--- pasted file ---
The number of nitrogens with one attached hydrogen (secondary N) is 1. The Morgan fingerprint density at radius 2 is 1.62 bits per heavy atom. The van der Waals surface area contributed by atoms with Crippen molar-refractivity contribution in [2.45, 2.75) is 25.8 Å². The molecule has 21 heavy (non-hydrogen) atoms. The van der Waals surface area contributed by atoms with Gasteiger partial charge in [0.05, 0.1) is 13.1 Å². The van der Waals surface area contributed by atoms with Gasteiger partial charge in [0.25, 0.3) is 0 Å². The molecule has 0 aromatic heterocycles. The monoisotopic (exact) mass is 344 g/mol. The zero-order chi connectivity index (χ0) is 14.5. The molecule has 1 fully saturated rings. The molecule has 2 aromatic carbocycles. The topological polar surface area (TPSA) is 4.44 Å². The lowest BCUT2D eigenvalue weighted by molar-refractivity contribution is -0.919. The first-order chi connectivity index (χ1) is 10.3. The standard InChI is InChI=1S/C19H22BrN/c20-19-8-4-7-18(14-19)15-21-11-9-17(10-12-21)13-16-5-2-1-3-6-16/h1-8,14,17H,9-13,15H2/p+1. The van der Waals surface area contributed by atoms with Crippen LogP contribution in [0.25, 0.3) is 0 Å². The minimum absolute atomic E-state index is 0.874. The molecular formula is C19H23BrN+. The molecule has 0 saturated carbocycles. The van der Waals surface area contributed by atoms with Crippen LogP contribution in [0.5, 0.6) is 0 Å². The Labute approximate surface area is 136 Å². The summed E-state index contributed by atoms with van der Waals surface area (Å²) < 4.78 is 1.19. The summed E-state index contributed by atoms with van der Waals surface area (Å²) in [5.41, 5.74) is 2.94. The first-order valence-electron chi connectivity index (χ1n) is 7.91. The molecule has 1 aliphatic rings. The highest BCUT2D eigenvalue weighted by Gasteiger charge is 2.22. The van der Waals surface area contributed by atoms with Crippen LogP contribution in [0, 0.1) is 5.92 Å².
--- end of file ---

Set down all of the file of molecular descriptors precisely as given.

The number of nitrogens with one attached hydrogen (secondary N) is 1. The Morgan fingerprint density at radius 2 is 1.62 bits per heavy atom. The van der Waals surface area contributed by atoms with Crippen molar-refractivity contribution in [2.45, 2.75) is 25.8 Å². The molecule has 21 heavy (non-hydrogen) atoms. The van der Waals surface area contributed by atoms with Gasteiger partial charge in [0.05, 0.1) is 13.1 Å². The van der Waals surface area contributed by atoms with Gasteiger partial charge in [0.25, 0.3) is 0 Å². The molecule has 0 aromatic heterocycles. The monoisotopic (exact) mass is 344 g/mol. The zero-order chi connectivity index (χ0) is 14.5. The molecule has 1 fully saturated rings. The molecule has 2 aromatic carbocycles. The topological polar surface area (TPSA) is 4.44 Å². The lowest BCUT2D eigenvalue weighted by molar-refractivity contribution is -0.919. The first-order chi connectivity index (χ1) is 10.3. The standard InChI is InChI=1S/C19H22BrN/c20-19-8-4-7-18(14-19)15-21-11-9-17(10-12-21)13-16-5-2-1-3-6-16/h1-8,14,17H,9-13,15H2/p+1. The van der Waals surface area contributed by atoms with Crippen LogP contribution in [0.25, 0.3) is 0 Å². The minimum absolute atomic E-state index is 0.874. The molecular formula is C19H23BrN+. The molecule has 0 saturated carbocycles. The van der Waals surface area contributed by atoms with Crippen LogP contribution in [0.5, 0.6) is 0 Å². The Labute approximate surface area is 136 Å². The summed E-state index contributed by atoms with van der Waals surface area (Å²) < 4.78 is 1.19. The summed E-state index contributed by atoms with van der Waals surface area (Å²) in [5.41, 5.74) is 2.94. The first-order valence-electron chi connectivity index (χ1n) is 7.91. The molecule has 1 aliphatic rings. The highest BCUT2D eigenvalue weighted by Gasteiger charge is 2.22. The van der Waals surface area contributed by atoms with Crippen LogP contribution in [0, 0.1) is 5.92 Å².